Fans stood and applauded as Johnny Cueto walked to the dugout after retiring Tucker Barnhart on a flyout to left to end the eighth inning.
It was another day, another impressive outing for the veteran Chicago White Sox right-hander.
Cueto allowed five hits and struck out five in eight innings, pitching the Sox to an 8-0 victory against the Detroit Tigers in front of 29,215 on Saturday at Guaranteed Rate Field.
“I was feeling good from the get-go and I was feeling a lot of energy,” Cueto said through an interpreter.
Cueto, 36, pitched at least eight scoreless innings for the 17th time in his career and for the first time since shutting out the San Diego Padres on May 23, 2016, while with the San Francisco Giants.
“He can go through the lineup and if he had six at-bats against him, he would show you something different every at-bat,” Sox manager Tony La Russa said. “He’s very smart. He’s one of those pitchers that can watch the hitter and get a feeling of the guy sitting in or looking away or looking hard or soft just by how they look and the way they swing at things.
“Talented, great command, great arsenal and he’s smart.”
Cueto has pitched at least six innings in nine of his 10 starts since joining the Sox in May.
“He’s picked us up when we needed it,” La Russa said.
Cueto (3-4) hasn’t received a ton of run support this season, but he had plenty to work with Saturday.
“It’s important when you get that kind of run support,” Cueto said. “For me that was a boost. Then I told myself to keep performing and keep the ball down.”
Gavin Sheets sparked the offense, hitting a three-run homer in the first. He got the green light on a 3-0 pitch and made the most of the opportunity.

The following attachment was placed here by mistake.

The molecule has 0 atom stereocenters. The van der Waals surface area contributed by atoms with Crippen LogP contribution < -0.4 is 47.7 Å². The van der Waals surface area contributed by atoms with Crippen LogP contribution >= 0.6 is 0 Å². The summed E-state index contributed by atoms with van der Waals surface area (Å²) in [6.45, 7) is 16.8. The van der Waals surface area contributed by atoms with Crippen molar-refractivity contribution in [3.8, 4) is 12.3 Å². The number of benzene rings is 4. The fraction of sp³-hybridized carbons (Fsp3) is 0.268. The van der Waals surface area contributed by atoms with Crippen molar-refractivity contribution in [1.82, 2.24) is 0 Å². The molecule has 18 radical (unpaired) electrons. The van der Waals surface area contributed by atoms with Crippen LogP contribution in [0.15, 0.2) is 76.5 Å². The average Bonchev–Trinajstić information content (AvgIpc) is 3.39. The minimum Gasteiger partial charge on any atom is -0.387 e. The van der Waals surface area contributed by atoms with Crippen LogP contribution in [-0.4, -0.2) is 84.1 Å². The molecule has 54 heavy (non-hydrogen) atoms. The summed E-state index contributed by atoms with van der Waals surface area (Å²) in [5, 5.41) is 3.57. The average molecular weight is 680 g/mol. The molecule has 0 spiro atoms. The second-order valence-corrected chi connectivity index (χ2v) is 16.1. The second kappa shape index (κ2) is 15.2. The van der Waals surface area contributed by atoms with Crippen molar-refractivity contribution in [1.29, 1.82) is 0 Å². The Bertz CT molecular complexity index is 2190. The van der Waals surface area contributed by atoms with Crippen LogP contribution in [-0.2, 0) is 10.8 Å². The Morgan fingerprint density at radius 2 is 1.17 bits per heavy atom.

“I knew that (Tigers starter Garrett Hill) wanted to come to me, didn’t want to get bases loaded for (Yoán) Moncada,” Sheets said. “In that situation, I’m just trying to put my best swing on it and see what happens.”
The home run came with two outs. The Sox had more timely hitting in the second, scoring three more runs with two outs.
“That’s something that we did really well last year and that’s something we do as a team,” Sheets said. “So to see that (Saturday) was a good sign.”
A day after being voted a starter for the All-Star Game, shortstop Tim Anderson started a two-out rally in the second with a double. He scored on a Luis Robert single. José Abreu drove in two with a double, extending his hitting streak to 14. It’s the seventh hitting streak of at least 14 games in Abreu’s career.
According to Elias, he is one of four Sox players to record at least seven 14-plus-game hitting streaks in franchise history, joining Hall of Famers Nellie Fox (nine), Luke Appling (eight) and Eddie Collins (eight).
After Abreu’s double, the Sox didn’t get another hit until the sixth when Seby Zavala led off with a double against reliever Will Vest. Anderson drove Zavala in with a single. Leury García scored later in the inning on a wild pitch.
It was the fourth time the Sox have scored at least five runs in one of Cueto’s starts. And the first of those, May 16 at Kansas City, reached five in extra innings.
Cueto has found a way to keep the Sox in games.
“He hits his spots,” Zavala, the Sox catcher, said. “Mixes everything well. When he wants to go in, he misses in. When he wants to go out, he misses out. He can throw anything in any situation, whatever he needs.”
Cueto’s eight innings marked the longest start this season for the Sox. He lowered his ERA from 3.30 to 2.91 while ending the Tigers’ winning streak at six.
“He’s a pitching artist,” La Russa said. “That offense is going good. He very rarely misses over the plate. Just got the edges. Changing speeds. By the time you slow your bat, he throws it by you. You quicken it up and he gets you out in front.”
Cueto already was looking forward to getting back to work.
“Thank God I’ve just been feeling healthy,” Cueto said. “I just hope to keep feeling this way and keep helping the team.
“I just trust my routine. I just like to work hard. After an outing like (Saturday), tomorrow I’m going to be working as hard as I’ve been working the whole time, doing my steps, climbing some steps and just running.”